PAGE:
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Pharmaceutical Pricing and Innovation: Striking a Balance

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As a responsible investing firm, Parnassus evaluates the pricing structure of any pharmaceutical company under consideration for our portfolios. In this issue of Principles and Performance®, we focus on manufacturers’ drug pricing models, while recognizing that this is only one of many issues affecting the affordability and quality of medicine.

Parnassus has Identified Two Approaches to Drug Pricing

One approach involves firms buying small companies that hold patents, then slashing the acquired companies’ research and development and at the same time sharply raising prices on the acquired drugs. This type of predatory pricing has been practiced by Turing Pharmaceuticals, which hiked the price of Daraprim, a drug used to treat parasitic infections in patients with weakened immune systems by 5000%. Likewise, Valeant has raised the prices on patented medicines of acquired companies by exorbitant amounts.

In contrast, a more sustainable and socially responsible approach emphasizes investing in R&D to innovate and improve drugs for patients. Parnassus believes companies that spend billions of dollars to bring new drugs to market should be reasonably incentivized and rewarded for doing so.

Some Pharmaceutical Companies Have Published Social Contracts with Patients

Across the industry, there are examples of companies that seek to mitigate reputational and regulatory risk by increasing pricing transparency. In 2016, Allergan published the first social contract with patients that promises to:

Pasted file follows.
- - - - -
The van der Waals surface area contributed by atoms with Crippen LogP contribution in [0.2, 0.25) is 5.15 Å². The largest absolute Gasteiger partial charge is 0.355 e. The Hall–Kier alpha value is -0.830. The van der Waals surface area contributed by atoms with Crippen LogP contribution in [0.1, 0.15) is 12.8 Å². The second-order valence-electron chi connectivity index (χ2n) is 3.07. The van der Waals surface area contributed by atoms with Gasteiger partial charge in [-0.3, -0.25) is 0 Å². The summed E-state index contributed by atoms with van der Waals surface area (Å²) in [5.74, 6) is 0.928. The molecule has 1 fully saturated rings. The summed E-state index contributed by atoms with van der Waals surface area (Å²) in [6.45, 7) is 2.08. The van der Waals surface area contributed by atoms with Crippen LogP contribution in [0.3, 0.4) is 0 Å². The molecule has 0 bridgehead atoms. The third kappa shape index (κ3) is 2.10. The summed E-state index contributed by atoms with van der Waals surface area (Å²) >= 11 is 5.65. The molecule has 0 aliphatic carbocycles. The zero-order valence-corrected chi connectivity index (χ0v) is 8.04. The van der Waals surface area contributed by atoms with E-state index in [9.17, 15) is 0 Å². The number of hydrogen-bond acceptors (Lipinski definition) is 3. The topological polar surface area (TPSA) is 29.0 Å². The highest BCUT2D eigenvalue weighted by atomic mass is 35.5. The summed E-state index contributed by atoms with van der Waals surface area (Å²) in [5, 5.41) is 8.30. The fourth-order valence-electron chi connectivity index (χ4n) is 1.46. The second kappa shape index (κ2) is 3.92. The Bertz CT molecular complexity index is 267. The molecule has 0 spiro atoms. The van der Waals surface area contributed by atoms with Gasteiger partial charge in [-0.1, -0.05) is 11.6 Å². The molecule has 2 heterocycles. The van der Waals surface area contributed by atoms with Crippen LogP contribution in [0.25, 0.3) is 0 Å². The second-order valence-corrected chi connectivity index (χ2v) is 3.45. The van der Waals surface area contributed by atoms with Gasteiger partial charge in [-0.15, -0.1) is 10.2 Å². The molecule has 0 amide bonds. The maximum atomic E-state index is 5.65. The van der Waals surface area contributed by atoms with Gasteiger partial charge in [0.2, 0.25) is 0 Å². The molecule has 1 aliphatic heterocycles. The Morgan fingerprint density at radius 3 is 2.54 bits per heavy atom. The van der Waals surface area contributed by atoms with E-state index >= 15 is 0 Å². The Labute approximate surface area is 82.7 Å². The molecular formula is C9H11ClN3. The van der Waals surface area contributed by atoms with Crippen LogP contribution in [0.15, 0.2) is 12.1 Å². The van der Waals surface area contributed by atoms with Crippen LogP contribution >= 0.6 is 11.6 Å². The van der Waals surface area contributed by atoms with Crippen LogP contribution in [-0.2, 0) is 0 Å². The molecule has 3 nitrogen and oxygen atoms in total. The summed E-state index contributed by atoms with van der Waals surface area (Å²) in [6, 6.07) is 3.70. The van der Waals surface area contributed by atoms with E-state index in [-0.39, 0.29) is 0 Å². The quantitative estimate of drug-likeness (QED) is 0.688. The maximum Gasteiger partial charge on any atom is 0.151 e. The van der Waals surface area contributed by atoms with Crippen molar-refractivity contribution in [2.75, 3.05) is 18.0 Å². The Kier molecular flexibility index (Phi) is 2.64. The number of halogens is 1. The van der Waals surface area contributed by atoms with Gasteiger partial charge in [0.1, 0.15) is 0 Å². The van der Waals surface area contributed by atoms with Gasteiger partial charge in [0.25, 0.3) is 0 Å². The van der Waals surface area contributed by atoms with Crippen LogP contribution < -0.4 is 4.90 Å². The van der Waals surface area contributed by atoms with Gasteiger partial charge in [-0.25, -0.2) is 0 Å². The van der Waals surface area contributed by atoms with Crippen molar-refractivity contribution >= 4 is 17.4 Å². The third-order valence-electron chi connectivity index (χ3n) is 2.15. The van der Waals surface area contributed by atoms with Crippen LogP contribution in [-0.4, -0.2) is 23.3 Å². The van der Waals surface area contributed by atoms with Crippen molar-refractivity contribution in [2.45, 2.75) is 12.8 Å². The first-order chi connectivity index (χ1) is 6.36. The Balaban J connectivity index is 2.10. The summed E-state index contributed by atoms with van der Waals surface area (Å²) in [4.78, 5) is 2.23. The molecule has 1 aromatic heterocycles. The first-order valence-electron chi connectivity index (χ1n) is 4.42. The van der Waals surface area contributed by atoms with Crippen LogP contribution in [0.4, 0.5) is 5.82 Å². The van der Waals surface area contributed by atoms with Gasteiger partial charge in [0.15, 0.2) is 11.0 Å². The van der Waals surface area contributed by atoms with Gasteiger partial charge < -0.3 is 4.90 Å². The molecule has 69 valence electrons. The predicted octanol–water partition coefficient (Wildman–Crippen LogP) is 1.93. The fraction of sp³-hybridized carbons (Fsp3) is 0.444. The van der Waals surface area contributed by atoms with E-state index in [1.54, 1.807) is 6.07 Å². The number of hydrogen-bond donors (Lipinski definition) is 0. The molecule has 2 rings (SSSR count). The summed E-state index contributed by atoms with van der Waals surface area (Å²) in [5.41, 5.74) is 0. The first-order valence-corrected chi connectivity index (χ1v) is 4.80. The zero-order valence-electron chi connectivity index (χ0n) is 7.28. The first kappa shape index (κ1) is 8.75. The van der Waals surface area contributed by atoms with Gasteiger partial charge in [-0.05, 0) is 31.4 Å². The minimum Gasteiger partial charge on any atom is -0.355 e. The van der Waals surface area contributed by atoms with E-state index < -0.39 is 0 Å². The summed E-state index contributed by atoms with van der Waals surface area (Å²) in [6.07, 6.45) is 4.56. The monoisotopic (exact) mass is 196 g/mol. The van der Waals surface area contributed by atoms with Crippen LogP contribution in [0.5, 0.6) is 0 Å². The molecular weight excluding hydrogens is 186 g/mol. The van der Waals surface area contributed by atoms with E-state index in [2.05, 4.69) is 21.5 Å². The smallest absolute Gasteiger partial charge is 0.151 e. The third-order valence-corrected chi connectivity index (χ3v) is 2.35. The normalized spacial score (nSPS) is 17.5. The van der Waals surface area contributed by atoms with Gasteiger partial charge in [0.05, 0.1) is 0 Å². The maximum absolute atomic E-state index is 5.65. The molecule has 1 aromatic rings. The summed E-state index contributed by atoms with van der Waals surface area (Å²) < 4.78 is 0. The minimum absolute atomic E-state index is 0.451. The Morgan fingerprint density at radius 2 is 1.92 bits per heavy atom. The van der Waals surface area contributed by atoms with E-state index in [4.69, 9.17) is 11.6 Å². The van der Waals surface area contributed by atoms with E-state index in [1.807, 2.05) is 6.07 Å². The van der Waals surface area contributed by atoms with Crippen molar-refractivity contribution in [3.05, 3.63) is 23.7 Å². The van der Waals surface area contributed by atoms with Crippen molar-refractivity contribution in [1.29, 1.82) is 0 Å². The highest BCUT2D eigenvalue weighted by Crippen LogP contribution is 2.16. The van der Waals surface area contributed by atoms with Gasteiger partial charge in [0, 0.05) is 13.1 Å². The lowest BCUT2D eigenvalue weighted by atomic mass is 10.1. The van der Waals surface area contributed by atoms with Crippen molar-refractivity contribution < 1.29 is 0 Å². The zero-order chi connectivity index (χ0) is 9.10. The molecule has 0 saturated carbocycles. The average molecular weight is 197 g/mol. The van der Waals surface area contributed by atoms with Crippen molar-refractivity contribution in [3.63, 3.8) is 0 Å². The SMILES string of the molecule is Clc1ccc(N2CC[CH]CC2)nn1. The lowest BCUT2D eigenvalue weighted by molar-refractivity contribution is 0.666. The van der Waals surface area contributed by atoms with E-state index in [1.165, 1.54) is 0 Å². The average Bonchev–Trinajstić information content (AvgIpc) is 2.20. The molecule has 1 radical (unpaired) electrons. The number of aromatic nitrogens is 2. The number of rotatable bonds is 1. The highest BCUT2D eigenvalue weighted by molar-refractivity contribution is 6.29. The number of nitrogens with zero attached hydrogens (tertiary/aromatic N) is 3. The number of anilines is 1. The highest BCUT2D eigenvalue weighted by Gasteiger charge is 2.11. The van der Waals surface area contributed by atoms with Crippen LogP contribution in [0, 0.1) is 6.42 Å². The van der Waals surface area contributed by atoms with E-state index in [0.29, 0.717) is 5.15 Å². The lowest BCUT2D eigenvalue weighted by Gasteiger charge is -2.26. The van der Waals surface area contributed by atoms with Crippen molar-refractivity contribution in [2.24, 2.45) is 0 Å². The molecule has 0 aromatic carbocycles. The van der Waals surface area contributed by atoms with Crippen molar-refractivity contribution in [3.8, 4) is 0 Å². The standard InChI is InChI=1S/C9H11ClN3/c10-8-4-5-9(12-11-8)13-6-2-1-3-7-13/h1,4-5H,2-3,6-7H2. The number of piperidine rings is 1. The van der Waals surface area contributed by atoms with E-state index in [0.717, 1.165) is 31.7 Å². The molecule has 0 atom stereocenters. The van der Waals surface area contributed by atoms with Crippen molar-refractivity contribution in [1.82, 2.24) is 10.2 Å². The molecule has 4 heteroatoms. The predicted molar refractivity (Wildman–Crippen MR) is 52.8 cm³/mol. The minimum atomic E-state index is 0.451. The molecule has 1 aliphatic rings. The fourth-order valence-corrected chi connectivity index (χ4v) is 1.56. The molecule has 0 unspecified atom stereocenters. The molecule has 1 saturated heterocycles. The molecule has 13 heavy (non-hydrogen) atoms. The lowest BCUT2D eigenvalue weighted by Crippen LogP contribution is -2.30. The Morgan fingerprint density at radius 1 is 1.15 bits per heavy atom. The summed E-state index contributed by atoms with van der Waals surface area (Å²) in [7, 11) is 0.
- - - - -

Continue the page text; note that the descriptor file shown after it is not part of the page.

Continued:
• Raise the prices of their drugs no more than once a year, and to cap these hikes at 10%—even when patents are nearing expiration
  • Continue their commitment to risking significant capital to develop new life-enhancing medicines
  • Facilitate improved access to drugs through better patient assistance programs
  • Publicly report on their overall pricing changes at least annually as part of their commitment to improved pricing transparency
  • While “bad actors” continue to egregiously raise prices for old drugs or buy up pharmaceutical firms with the goal of price gouging, we’re encouraged that other companies are beginning to come forward with social contracts like Allergan’s that consider the needs of the patient. Nevertheless, continuing consumer pressure is needed to move the entire industry toward responsible pricing and continual innovation.



    As of 12/31/2016, Allergan (AGN) represented 4.2% of the Parnassus Fund’s TNA, 3.2% of the Parnassus Core Equity Fund’s TNA, and 5.1% of the Parnassus Endeavor Fund’s TNA.

    Mutual fund investing involves risk, and loss of principal is possible.

    The views expressed are subject to change at any time in response to changing circumstances in the markets and are not intended to predict or guarantee the future performance of any individual security, market sector or the markets generally, or the Parnassus Funds. Current and future portfolio holdings are subject to risks.